Observationally, our results confirm much of what has been obtained with ideal point estimates. Still, it is striking that senators can be represented in an interval order for most sessions of congress in recent years. Interval graphs are rarely encountered in empirical research unless there is an underlying mechanism that is prone to produce them. While conflict graphs are a natural model in many technical applications, known examples for humans and other animals are largely restricted to food webs of various ecosystems^{26}. Even there, however, it is difficult to associate a substantive meaning with that dimension, i.e., to identify the environmental factor it represents. In our case, we are confident that it can be interpreted as the left-right political spectrum.

The assumption of a general tendency towards low dimensionality is, however, contested. Besides the six one-dimensional sessions, only another five Senates could be confirmed to have a dimensionality of two. The remaining networks may be far from having low dimensionality, implying that more than two dimensions are necessary to describe the niches of senators. This observation strengthens recent results which suggest that scaling techniques are not always able to capture the true underlying dimensionality and yield a false sense of regularity^{50}.

The observed sharp drop in dimensionality over time could be explained in part by the increasing number of structurally equivalent legislators in the niche-overlap networks. That is, senators in both parties vote almost exactly the same and thus occupy the same political niche. Substantively, this indicates that the assumption of sincere voting, which most scaling techniques rest upon, is less likely to be valid. It suggests that partisanship is now the dominant factor underlying voting behavior of senators. Clearly, more substantive arguments are needed to support this claim, but the fact that an interval order is generally sufficient to represent co-casting of roll-call votes appears difficult to explain otherwise.

## Methods

The roll-call voting records for the 81st to 116th Session (up to May 2020) of the Senate were obtained from https://voteview.com^{51}. R scripts to download the data and replicate our study are provided in the Supplementary Information. The document also contains additional technical details and mathematical justifications on low dimensional intersection graphs, specifically interval graphs.

### Stochastic degree sequence model

The SDSM is a model that allows to extract a *binary backbone* from one-mode projections of two-mode networks. The voting behavior of senators can be modeled as such a network. Denote by *B* the \(n\times m\) voting matrix, where *n* is the number of legislators, *m* the number of bills, and the entries \(B_{ik}\) represent the vote of legislator *i* on bill *k* (“yea”, “nay” or abstain). We use similar preprocessing steps as done by NOMINATE, i.e. we exclude all votes in our dataset where the minority is below 2.5%^{6}. NOMINATE also removes all legislators from the analysis who voted on less than 20 bills. We opt for a more conservative threshold and require legislators to have voted on at least 50% of all roll-call votes.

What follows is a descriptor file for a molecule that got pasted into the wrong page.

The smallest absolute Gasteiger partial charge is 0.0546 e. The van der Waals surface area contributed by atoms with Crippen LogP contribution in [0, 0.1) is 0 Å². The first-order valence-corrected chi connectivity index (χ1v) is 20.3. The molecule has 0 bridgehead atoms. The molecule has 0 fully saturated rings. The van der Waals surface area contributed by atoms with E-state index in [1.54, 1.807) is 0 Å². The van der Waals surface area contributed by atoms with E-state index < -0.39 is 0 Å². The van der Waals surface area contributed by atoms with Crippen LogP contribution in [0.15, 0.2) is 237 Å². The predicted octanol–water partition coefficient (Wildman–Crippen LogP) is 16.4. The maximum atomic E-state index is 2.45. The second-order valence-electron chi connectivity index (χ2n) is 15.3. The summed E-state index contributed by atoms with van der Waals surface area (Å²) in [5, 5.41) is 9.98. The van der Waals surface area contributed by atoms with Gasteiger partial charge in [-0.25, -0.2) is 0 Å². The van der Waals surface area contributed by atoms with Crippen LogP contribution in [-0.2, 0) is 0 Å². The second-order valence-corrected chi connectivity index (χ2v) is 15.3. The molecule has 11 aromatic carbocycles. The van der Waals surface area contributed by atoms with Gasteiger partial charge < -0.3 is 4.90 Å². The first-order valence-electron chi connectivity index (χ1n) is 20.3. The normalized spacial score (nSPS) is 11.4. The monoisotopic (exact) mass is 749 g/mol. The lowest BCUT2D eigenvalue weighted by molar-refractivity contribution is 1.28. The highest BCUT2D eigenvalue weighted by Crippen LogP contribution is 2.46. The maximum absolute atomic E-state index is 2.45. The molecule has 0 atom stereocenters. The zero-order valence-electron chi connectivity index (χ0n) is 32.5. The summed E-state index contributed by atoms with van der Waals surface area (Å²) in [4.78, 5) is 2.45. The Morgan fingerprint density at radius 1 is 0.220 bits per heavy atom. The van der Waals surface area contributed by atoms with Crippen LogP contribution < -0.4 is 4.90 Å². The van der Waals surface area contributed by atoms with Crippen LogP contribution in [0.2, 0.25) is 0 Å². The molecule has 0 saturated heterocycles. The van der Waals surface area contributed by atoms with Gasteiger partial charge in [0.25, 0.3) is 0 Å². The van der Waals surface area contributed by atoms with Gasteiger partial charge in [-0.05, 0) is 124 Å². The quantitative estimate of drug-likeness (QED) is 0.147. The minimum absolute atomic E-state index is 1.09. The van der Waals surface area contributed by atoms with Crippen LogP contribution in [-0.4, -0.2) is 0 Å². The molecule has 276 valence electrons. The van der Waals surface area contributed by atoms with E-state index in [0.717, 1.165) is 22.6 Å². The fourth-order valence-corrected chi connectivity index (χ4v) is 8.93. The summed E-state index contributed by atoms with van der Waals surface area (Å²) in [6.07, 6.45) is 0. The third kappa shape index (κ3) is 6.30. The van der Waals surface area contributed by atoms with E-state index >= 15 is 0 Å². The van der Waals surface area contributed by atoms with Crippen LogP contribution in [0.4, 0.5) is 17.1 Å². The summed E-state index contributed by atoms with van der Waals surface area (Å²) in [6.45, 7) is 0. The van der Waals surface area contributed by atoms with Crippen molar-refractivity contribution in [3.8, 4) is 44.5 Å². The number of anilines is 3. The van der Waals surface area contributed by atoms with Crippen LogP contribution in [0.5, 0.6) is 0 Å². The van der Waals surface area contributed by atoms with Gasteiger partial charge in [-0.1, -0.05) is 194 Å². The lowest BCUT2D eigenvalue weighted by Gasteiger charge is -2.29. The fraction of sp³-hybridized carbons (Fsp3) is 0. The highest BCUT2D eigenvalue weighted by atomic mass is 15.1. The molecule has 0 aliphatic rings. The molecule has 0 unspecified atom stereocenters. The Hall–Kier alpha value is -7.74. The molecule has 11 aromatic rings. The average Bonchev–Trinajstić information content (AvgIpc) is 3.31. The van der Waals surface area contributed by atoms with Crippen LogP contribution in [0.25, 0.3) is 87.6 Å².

From matrix *B*, we derive a two-mode network with \(n+2m\) nodes, where the first mode consists of *n* legislators and the second contains two nodes per bill, indicating (dis)agreement. For instance, \(B_{11}=1\) if legislator 1 voted yea on bill 1. If they voted nay, then \(B_{11}=0\) and \(B_{12}=1\). The adjacency is given by an \(n \times 2m\) matrix *A*, where an entry \(A_{ik}\) is one if legislator *i* is connected to the *k*th node of the second mode. The network is then projected to a weighted one-mode network (the co-voting network) of legislators with adjacency matrix \(P=AA^T\), such that an entry \(P_{ij}\) corresponds to the number of times legislator *i* and *j* casted the same vote. The SDSM is then used to binarize the matrix.

Initially, a binary outcome model is fitted which predicts the entries \(A_{ik}\) based on the row and column sums of *A*. The choice of model ultimately depends on which model approximates the data best. In our case, the scobit model overall yields the best fit but differences to more traditional models such as the logit model are only marginal. The model coefficients are used to estimate the probabilities \(p_{ik}\) of a legislator *i* connecting to a “Yea” or “Nay” vote on bill *k*. These probabilities can be used to construct random two-mode networks \(A^*\), where \(A^*_{ik}\) is the outcome of one Bernoulli trial with probability \(p_{ik}\), and its projection \(P^*=A^*A^{*T}\). To decide if a tie between *i* and *j* should be included in the niche overlap network, the SDSM model uses a Poisson Binomial distribution to estimates the probability for each \(P^*_{ij}\) being equal to or above the observed value \(P_{ij}\). The significance level was set to \(\alpha =0.05\) in our analysis.

All computations involving the SDSM model were done with the R package *backbone*^{52}. Additional robustness checks using different model parameters are provided in the Supplementary information.

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Schoch, D., Brandes, U. Legislators’ roll-call voting behavior increasingly corresponds to intervals in the political spectrum.
*Sci Rep* **10, **17369 (2020). https://doi.org/10.1038/s41598-020-74175-w